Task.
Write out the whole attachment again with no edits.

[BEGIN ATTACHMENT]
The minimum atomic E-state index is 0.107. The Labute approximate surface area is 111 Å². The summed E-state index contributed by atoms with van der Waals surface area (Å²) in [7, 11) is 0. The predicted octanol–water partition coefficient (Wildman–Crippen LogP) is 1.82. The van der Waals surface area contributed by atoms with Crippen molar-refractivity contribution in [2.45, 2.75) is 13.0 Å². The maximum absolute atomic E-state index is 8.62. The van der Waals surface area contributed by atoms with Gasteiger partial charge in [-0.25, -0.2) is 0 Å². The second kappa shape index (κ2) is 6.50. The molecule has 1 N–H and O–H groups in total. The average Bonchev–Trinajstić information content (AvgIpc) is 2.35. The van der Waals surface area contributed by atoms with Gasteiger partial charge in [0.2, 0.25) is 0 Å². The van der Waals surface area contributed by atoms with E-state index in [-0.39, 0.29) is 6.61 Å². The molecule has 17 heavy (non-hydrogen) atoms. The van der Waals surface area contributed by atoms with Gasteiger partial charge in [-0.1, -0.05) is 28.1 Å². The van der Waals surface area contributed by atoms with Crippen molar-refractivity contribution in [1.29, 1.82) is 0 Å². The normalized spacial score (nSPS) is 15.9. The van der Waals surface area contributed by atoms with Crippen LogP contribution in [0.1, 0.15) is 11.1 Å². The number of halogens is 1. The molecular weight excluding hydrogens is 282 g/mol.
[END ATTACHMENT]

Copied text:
The minimum atomic E-state index is 0.107. The Labute approximate surface area is 111 Å². The summed E-state index contributed by atoms with van der Waals surface area (Å²) in [7, 11) is 0. The predicted octanol–water partition coefficient (Wildman–Crippen LogP) is 1.82. The van der Waals surface area contributed by atoms with Crippen molar-refractivity contribution in [2.45, 2.75) is 13.0 Å². The maximum absolute atomic E-state index is 8.62. The van der Waals surface area contributed by atoms with Gasteiger partial charge in [-0.25, -0.2) is 0 Å². The second kappa shape index (κ2) is 6.50. The molecule has 1 N–H and O–H groups in total. The average Bonchev–Trinajstić information content (AvgIpc) is 2.35. The van der Waals surface area contributed by atoms with Gasteiger partial charge in [0.2, 0.25) is 0 Å². The van der Waals surface area contributed by atoms with E-state index in [-0.39, 0.29) is 6.61 Å². The molecule has 17 heavy (non-hydrogen) atoms. The van der Waals surface area contributed by atoms with Gasteiger partial charge in [-0.1, -0.05) is 28.1 Å². The van der Waals surface area contributed by atoms with Crippen molar-refractivity contribution in [1.29, 1.82) is 0 Å². The normalized spacial score (nSPS) is 15.9. The van der Waals surface area contributed by atoms with Crippen LogP contribution in [0.1, 0.15) is 11.1 Å². The number of halogens is 1. The molecular weight excluding hydrogens is 282 g/mol.